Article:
Derby (third day): Derbyshire 270 and 323-5 v Warwickshire 310.
Warwickshire will rightly rue missed opportunities in the course of this game by the end of play today unless they can muster the one thing that has evaded them for the past few days: three successive sessions of solid cricket.
That may well be the least they need after Derbyshire had by far the better of day three at the County Ground. Having started it 37 runs behind Warwickshire's first-innings total, they finished on 323 for five, 283 ahead.
That is a good return for the home side, given that the wicket looked far from benign at the start of play with Neil Carter proving particularly potent.
Before forcing opening batsman Chris Rogers to retire hurt after crashing a ball just short of a length into his grille, he had already rattled the Australian's helmet and temperament with a fierce opening tirade.
That was as exciting as it got in a first session which saw Derbyshire crawl along at little more than two an over; at its most mediocre period of malaise, 40 runs were scored from the 22 overs that straddled lunch. Painful stuff, indeed.
Rogers had the last laugh, coming back in at No 6 to hit a quickfire 64 from 74 balls which beautifully complemented the more measured approach of former Warwickshire batsmen Freddy Klokker (191 balls, five fours) at the other end. He is still there after hitting his maiden championship half-century and ending the day unbeaten on 76.
Alongside former Cannock batsman Rogers, he helped put on 93 in 17.2 overs, which was one of two batting partnerships in the day which did much to alter the balance of power in this game.
It was Warwickshire's inability to hit upon a successful bowling partnership which has let their opponents have the biggest say on how this game ends this evening.
After a tentative start, Derbyshire captain Rikki Clarke (161 balls, 10 fours, one six) broke the shackles and hit a fine 81; his counterpart, Darren Maddy, tried most things in his armoury to break the deadlock, including ten bowling changes between lunch and tea accompanied by some inventive field placings. Neither approach worked.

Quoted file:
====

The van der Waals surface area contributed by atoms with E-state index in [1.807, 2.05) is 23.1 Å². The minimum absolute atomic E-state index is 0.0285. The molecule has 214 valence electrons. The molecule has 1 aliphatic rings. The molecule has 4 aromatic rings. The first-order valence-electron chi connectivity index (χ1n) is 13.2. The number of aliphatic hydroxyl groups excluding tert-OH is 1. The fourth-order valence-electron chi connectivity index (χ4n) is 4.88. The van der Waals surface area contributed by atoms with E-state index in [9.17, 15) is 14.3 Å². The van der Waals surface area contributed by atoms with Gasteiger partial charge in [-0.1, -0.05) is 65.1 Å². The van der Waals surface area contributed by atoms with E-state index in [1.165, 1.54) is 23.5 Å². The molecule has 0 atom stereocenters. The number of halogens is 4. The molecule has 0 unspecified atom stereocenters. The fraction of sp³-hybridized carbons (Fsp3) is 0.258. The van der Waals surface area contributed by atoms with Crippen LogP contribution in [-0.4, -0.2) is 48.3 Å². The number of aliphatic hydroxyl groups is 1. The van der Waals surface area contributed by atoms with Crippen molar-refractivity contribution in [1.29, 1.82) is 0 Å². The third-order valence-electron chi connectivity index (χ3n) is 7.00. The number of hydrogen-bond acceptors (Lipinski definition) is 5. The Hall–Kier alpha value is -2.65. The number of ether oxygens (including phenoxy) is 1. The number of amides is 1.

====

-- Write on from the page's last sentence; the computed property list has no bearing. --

Clarke put on 134 in 41 overs with Klokker, which says as much about the inefficiency of Warwickshire's bowling as it does the excellence of Derbyshire's batting which, in fairness to the hosts, did get more commanding as the day went on. But it has not been their brilliance that has got them back into a favourable position in this game.
Much of their resurgence has been due to their doggedness, an attitude from which Warwickshire can learn much. The home side has dug in manfully, especially when struggling at 128 for seven on day one, or when Warwickshire were cruising on 238 for three chasing 270 on day two.
That doggedness has served them well and will stand them in good stead. Worryingly, that was the trait most evidently missing from Warwickshire's irritable demeanour, the moment the runs started mounting against them. On those two occasions, the Bears should have gone on to dominate the game; they will now have to bat well to save it.
Monde Zondeki once again proved totally ineffective with the new ball and, although his day's work was frugal, he failed to make his targets play at nearly enough deliveries. The batsmen would have done well to lay some willow on many them.
It was left to Ant Botha to get the breakthrough, trapping Stephen Stubbings lbw with a yorker before John Sadler's poor game continued shortly afterwards when he became Maddy's first victim of the day as he played on to a full ball.
Dominic Telo, who batted 40 minutes for one, gifted Botha his second wicket of the day by top-edging a needless sweep to Ian Salisbury at backward square leg from the second ball after lunch for one.
From then, the day belonged totally to Derbyshire, Clarke, Klokker and Rogers. The one piece of good news foir the Bears concerned
Tim Ambrose's neck injury sustained during the warm-up on Thursday, which meant 19-year-old Richard Johnson was called up from Second XI duty at Cheam for wicketkeeping purposes.
Warwickshire coach and England selector Ashley Giles played down the speculation surrounding the injury that prevented Ambrose from taking the field on Friday and the potential for his subsequent involvement in the England side.
He said: "He was not well enough to keep [wicket] because his neck is a bit sore but this is a precautionary measure. You can never predict anything when it come to selection but no-one has ruled him out."
Ambrose's replacement, who kept tidily to some wayward bowling, got his maiden first-class victim when he caught Rogers off Carter.